The word ‘wallet’ has been in use for thousands of years. It was quoted by Shakespeare. And today if you do a Google search, it often leads you to a virtual mobile wallet.
The use of the wallet (or an essential pouch to carry food/gems in earlier days) has changed over time. So has what the word 'wallet' connotes.
We all know the definition. But it often inspires different inferences and symbols. The word, or the image of a wallet, means different things in different cultures and contexts. Here we explore some of these.
Word for word: Etymology
Perhaps the most scientific way to understand what a word stands for is to see where it came from. The word wallet has often been traced back to the ancient Greek word Kibisis which was the word used to describe the sack carried by the God Hermes. Kibisis has historically been translated as Wallet.
An image of Perseus, one of the greatest heroes in Greek mythology, with a knapsack around his waist.
A lot of travelers would have a similar pouch tied to their waists. Maybe it's this tradition that led to the wallet pockets on pants - wallets are still stored close to the waist.
The etymology of the word wallet tells us that it probably comes from the Middle English word walet - a bag or knapsack for the holding of essentials, or Anglo-Norman French from a Germanic word wall/ web meaning to roll, or revolve.
Talking of wealth
The wallet is almost used as a polite synonym for money/wealth. It's a way to talk about money without talking about money, since directly speaking of wealth is considered rude in most cultures.
From 'light on the wallet' to 'deep pockets' - these phrases let you talk about money while being 'polite'.
Of course, a place where you keep your money, and historically your jewels in associated with being invaluable. But that lends itself to even non-materialistic possessions.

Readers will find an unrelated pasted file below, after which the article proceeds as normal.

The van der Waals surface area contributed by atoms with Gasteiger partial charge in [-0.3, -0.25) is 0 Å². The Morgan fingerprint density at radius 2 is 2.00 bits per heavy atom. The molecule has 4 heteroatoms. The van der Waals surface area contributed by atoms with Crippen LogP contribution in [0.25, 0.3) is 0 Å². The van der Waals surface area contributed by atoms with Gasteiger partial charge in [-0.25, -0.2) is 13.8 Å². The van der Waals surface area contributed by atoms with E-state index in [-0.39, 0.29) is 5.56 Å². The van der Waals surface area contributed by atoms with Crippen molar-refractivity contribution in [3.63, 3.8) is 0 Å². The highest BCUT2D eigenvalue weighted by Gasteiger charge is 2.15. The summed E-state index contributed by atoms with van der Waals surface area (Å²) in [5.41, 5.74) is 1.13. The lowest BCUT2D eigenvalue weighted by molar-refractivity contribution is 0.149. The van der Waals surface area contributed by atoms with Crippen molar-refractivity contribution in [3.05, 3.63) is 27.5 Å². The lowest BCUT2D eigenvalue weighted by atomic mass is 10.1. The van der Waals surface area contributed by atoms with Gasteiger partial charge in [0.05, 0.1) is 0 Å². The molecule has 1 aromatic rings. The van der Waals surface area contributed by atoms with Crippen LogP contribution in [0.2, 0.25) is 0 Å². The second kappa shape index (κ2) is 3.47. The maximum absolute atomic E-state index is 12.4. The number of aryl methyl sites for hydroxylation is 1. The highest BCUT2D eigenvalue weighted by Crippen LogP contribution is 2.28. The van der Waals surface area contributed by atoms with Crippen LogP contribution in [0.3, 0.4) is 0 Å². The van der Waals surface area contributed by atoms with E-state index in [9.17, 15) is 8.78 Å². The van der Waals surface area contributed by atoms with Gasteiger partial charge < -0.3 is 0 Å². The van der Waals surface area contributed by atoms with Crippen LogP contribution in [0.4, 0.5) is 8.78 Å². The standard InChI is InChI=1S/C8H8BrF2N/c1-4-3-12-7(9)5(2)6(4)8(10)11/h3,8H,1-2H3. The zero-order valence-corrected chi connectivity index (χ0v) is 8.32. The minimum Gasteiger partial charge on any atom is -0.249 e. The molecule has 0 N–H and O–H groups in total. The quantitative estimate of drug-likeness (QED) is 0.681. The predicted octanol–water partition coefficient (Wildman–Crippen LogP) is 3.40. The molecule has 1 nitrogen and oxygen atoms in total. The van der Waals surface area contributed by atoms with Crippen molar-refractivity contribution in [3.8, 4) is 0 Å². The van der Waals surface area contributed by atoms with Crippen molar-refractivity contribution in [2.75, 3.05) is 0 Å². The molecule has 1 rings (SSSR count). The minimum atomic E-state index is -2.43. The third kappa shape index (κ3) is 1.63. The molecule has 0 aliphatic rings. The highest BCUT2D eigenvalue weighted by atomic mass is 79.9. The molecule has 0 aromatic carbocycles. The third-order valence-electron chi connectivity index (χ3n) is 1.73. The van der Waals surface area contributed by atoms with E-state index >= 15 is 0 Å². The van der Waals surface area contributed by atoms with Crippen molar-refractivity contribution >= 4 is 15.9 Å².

A photo of a loved one, an important business card, and other bits and bobs all deserve a place in the wallet.
Safe and sound
Wallets are associated with the feeling of security. Most people feel safer when stepping out with a fuller wallet. It gives one a sense of control because it has almost everything one may need in a moment of crisis.
Out and about
A wallet came into existence because of the need for transit. It's not an indoor accessory. It is picked only when one is stepping out of the house. It gains even more important while travelling long distances, often leading to accessories like passport holders and pouches to hold important documents
Brb. Making a fashion statement.
No guesses for this one. A stylish wallet is a fashion accessory. It's a real estate for people to express themselves- from wild designs to neutral tones to the party clutch or the embroidered 'batua' for women.
This also has a location context to it. Velcro wallets had a moment in the USA, silk wallets are popular in Thailand while the cotton/velvet batua is still used by a lot of women in India today as perhaps the most private accessory ever.
His or hers?
Unfortunately, wallets have been a very gendered product. The absence of pockets, femininity associated with opulence and colour etc lead to a HIS and HERS in the wallet section.
In fact, the word purse is considered to be the female counterpart of 'wallet' So is the word clutch.
Notice how a woman is expected to hold hers in hand, while a man gets to keep his hands free with a wallet that fits pockets. Is that coincidence?
Sadly a lot of this leads people to think that bi-fold pockets wallets are just for men. However, today roads diverge in fashion, occupations, and notions and there are options on both sides. There are also unisex wallets.
And of course, a total disregard for categories. These categories are formed to manage inventory or a store layout. They are mere suggestion and not a rule.
We also see a lot of women buying from the men's range at Arture, and that's how it should be.
There are many more things a wallet is associated with - privacy, secrecy, power, luxury and even manhood. Comment below and tell us different images that come to your mind when you hear 'wallet'.